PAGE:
Debuting director-writer Bassam Jarbawi has a great theme with “Screwdriver” and a slick filmmaking style, though at times the surface gets more attention than what’s underneath. Set in the semipermanent Al-Amari Refugee Camp on the Ramallah outskirts, the film tackles the difficulties a man faces in returning to normal life after 15 years in an Israeli prison, exploring the physical and emotional toll that trauma and lost time extract from his damaged psyche. Side characters are unevenly drawn but the more complex lead role, nicely played by Ziad Bakri (“Personal Affairs”), gives it a genuine, affecting core. “Screwdriver” is likely to get a fair amount of rotation on the festival circuit.
Jarbawi’s time at Columbia University’s film school shows with his choice of American DP David McFarland (“The Ballad of Lefty Brown”) and co-editor Christopher Radcliff, together with his tendency toward quickly played-out scenes that are invariably polished yet occasionally lack the kind of emotional grit called for by the subject matter. As 18-year-olds, Ziad (Amir Khoury) and Ramzi (Adham Abu Aqel) are best friends and champs on the basketball court, with a full life ahead of them until Ramzi gets struck by a sniper’s bullet. Grief-stricken, Ziad and a couple of buddies drive around at night venting, until Octopus (Munther Bannourah) spies a guy he thinks is an Israeli settler on the side of the road and suggests they give him a scare. Ziad doubles back, Octopus pulls a gun, and the man on the road appears to be dead. Cops give chase and the boys split; only Ziad is caught.
Fast forward to 2017, and Ziad (Bakri) is released to a minor celebrity homecoming, feted by family and friends for doing time in an Israeli jail. Filmmaker Mina (Yasmine Qaddumi, also producing) wants to interview him for a documentary she’s doing on “Palestinian personalities” (a rather amorphous topic), and although she’s friendly and nonthreatening, Ziad can’t cope with the attention. In fact, he’s not coping in general, plagued by insomnia, headaches and urinary difficulties.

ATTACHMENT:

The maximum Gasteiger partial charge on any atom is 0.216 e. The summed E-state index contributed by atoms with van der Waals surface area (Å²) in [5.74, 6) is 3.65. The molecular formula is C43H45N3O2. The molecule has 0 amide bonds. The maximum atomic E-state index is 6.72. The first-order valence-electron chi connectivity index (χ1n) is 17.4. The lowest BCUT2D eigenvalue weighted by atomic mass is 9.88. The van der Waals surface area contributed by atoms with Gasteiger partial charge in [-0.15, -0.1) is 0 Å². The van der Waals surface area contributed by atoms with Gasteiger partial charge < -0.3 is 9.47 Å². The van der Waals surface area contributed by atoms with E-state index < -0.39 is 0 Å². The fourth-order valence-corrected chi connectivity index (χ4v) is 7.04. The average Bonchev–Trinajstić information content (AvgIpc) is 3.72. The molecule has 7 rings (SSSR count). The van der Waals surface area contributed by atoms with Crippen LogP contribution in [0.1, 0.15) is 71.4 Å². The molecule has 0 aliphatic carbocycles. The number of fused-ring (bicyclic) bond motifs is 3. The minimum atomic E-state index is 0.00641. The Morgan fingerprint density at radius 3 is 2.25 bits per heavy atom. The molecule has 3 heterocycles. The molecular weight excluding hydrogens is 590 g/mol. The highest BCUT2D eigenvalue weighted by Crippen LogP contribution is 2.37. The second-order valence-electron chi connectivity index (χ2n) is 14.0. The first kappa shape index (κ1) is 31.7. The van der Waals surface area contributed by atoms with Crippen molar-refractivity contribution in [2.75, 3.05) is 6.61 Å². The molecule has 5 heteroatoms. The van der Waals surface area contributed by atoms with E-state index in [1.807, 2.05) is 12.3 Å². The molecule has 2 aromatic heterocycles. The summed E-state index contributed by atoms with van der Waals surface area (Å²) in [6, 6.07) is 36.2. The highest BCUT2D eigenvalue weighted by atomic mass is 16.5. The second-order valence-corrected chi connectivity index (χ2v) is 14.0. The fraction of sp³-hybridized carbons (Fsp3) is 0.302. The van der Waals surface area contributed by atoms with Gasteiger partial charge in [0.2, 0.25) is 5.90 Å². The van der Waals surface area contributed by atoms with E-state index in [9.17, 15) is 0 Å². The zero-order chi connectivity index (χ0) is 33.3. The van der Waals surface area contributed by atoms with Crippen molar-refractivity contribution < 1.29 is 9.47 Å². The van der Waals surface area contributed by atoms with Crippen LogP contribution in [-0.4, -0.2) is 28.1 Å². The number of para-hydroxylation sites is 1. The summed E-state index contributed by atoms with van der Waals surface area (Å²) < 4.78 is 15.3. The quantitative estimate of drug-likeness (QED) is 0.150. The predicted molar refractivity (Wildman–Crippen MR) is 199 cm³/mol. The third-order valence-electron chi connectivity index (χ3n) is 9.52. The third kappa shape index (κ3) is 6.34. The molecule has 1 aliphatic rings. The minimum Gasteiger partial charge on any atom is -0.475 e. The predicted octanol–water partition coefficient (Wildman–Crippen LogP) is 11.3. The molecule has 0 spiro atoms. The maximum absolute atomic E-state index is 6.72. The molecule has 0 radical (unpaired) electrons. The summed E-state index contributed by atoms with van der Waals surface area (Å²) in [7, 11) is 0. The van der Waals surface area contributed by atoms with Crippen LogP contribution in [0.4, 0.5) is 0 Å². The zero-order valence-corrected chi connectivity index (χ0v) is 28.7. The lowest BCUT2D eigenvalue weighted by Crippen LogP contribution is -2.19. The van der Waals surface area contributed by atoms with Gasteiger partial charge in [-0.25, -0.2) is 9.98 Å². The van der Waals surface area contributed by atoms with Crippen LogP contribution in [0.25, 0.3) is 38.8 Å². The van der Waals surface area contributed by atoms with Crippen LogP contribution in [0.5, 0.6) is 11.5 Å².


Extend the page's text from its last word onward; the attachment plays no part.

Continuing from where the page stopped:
“Screwdriver” is at its best when focusing on Ziad’s problems integrating back into the life of the community. He has difficulty working a cell phone, is intimidated by everyday tasks, and finds it extremely tough knowing how to behave in social situations, which is why he’s isolated himself in a rooftop hovel. Neither his mother (Areen Omari, “Eyes of a Thief”) nor his sister Nawal (Mariam Basha) has a clue what he’s going through, though the latter is pushing hard to hook him up with her rather too-forward friend Salma (Maya Omaia Keesh). Octopus (Jameel Khoury) gives him a job with his construction company, but the freedom of life on the outside is more than he can handle, and Ziad’s not getting any help acclimatizing.
According to the movie, one-fifth of all Palestinians have at one time been detained, so Ziad should get some understanding from friends and loved ones, yet the script is largely invested in solely showing the protagonist’s complete disconnect. Apart from Ziad, characters demonstrate little modulation, starting with the over-the-top Israeli interrogator (Amira Habash) and continuing through to Nawal and Salma, both poorly drawn. Scenes between graffiti artist Sanad (Sanad Amina) and Ziad are meant to provide a counterpoint of misfit solidarity, but the editing cuts too soon and doesn’t let such moments breathe, plus the ambiguous tension-filled ending adds nothing to the more powerful arguments Jarbawi raises.